Our Research Advisory Committee
The Research Advisory Committee (RAC) is responsible for advising Hear and Say Research and Innovation on the ethical and research design aspects of proposed projects. The RAC is also the organisation’s “gatekeeper” granting permission for researchers to conduct studies through Hear and Say and approach relevant participant groups, including Hear and Say children, families, and/or staff. Once permission has been granted to conduct research through Hear and Say, the Committee ensures that all research is consistent with the approved project protocol.
The RAC is not a National Health & Medical Research Council (NHMRC) registered Human Research Ethics Committee (HREC) but strictly adheres to the standards outlined in the National Statement on Ethical Conduct in Human Research 2007 (Updated May 2015). Members of the RAC include researchers and clinicians, both internal and external to Hear and Say, with expertise and interest in paediatric hearing loss.
RAC approval is based on a submitted protocol’s ethical aspects, proposed timeframe, and research design. Other important considerations include whether the proposed research:
- meets Hear and Say values, vision, and strategy;
- involves an appropriate child population;
- impacts on children, parents, staff;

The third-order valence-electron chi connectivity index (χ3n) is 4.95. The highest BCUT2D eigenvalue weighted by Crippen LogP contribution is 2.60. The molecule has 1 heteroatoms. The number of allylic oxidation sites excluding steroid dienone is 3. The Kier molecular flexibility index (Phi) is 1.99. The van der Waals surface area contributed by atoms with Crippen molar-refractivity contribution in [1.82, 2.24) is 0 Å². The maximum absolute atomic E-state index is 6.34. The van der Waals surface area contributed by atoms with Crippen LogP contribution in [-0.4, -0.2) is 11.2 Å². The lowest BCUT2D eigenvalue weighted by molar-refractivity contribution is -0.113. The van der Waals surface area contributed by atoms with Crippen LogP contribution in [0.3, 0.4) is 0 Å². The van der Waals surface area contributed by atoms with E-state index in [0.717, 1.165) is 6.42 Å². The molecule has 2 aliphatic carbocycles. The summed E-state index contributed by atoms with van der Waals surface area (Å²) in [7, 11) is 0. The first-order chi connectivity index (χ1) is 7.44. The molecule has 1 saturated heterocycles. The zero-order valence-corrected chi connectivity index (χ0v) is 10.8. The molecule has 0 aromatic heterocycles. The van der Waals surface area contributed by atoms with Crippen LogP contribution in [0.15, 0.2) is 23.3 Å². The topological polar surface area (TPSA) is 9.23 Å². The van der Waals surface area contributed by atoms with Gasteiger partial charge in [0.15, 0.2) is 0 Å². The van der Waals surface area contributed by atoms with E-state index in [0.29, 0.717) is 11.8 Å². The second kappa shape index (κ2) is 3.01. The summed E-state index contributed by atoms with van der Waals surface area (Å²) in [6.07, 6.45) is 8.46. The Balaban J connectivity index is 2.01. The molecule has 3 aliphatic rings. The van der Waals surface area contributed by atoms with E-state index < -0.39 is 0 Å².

- overlaps with other projects;
- is of benefit to Hear and Say;
- has financial implications for Hear and Say.
Accordingly, researchers wishing to apply to conduct a study through Hear and Say should ensure that their protocol carefully addresses each of the above aspects.
Are you conducting a research project?
Applications from external researchers to conduct studies in collaboration with Hear and Say are welcome. Please contact the Hear and Say Research and Development Manager, Dr Wendy Arnott by emailing firstname.lastname@example.org to discuss your proposed project.
At 9.10pm on 24 October 2013 our beautiful daughter Maia was born.
The moment of elation was short-lived as we immediately noticed her left ear was missing. I frantically looked to the medical team around me for answers but received none.
Panic set in as we waited 4 days in hospital for an ENT to explain her condition, by which point we already had all the answers from Simone, who runs the Microtia and Atresia Program at Hear and Say.